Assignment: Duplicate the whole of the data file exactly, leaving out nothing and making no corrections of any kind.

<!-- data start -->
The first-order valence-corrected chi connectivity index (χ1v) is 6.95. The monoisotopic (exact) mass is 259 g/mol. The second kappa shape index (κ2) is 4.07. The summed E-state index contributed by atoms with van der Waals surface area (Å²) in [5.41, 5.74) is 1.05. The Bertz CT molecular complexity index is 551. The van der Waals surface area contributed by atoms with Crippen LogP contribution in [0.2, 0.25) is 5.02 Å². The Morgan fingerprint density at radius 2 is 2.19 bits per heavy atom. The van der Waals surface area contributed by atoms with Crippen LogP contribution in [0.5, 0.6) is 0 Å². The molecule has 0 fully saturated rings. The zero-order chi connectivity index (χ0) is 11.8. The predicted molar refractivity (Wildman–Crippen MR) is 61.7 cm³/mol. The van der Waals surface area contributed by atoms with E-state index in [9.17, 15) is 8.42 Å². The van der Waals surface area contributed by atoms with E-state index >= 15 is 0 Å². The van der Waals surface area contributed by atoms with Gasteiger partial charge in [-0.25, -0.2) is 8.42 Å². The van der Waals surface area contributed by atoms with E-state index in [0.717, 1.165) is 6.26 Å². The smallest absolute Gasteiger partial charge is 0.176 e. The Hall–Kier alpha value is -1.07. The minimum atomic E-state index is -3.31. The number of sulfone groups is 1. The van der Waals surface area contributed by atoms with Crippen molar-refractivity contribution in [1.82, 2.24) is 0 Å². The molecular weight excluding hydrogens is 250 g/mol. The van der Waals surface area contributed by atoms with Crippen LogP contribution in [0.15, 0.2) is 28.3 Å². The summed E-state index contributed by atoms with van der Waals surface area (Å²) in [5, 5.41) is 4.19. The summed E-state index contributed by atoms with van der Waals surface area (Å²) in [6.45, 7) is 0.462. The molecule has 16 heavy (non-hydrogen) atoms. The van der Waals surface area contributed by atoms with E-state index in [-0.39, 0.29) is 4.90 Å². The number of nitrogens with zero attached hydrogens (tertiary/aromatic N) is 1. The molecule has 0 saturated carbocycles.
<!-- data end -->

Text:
The first-order valence-corrected chi connectivity index (χ1v) is 6.95. The monoisotopic (exact) mass is 259 g/mol. The second kappa shape index (κ2) is 4.07. The summed E-state index contributed by atoms with van der Waals surface area (Å²) in [5.41, 5.74) is 1.05. The Bertz CT molecular complexity index is 551. The van der Waals surface area contributed by atoms with Crippen LogP contribution in [0.2, 0.25) is 5.02 Å². The Morgan fingerprint density at radius 2 is 2.19 bits per heavy atom. The van der Waals surface area contributed by atoms with Crippen LogP contribution in [0.5, 0.6) is 0 Å². The molecule has 0 fully saturated rings. The zero-order chi connectivity index (χ0) is 11.8. The predicted molar refractivity (Wildman–Crippen MR) is 61.7 cm³/mol. The van der Waals surface area contributed by atoms with E-state index in [9.17, 15) is 8.42 Å². The van der Waals surface area contributed by atoms with E-state index >= 15 is 0 Å². The van der Waals surface area contributed by atoms with Gasteiger partial charge in [-0.25, -0.2) is 8.42 Å². The van der Waals surface area contributed by atoms with E-state index in [0.717, 1.165) is 6.26 Å². The smallest absolute Gasteiger partial charge is 0.176 e. The Hall–Kier alpha value is -1.07. The minimum atomic E-state index is -3.31. The number of sulfone groups is 1. The van der Waals surface area contributed by atoms with Crippen molar-refractivity contribution in [1.82, 2.24) is 0 Å². The molecular weight excluding hydrogens is 250 g/mol. The van der Waals surface area contributed by atoms with Crippen LogP contribution in [0.15, 0.2) is 28.3 Å². The summed E-state index contributed by atoms with van der Waals surface area (Å²) in [5, 5.41) is 4.19. The summed E-state index contributed by atoms with van der Waals surface area (Å²) in [6.45, 7) is 0.462. The molecule has 16 heavy (non-hydrogen) atoms. The van der Waals surface area contributed by atoms with E-state index in [-0.39, 0.29) is 4.90 Å². The number of nitrogens with zero attached hydrogens (tertiary/aromatic N) is 1. The molecule has 0 saturated carbocycles.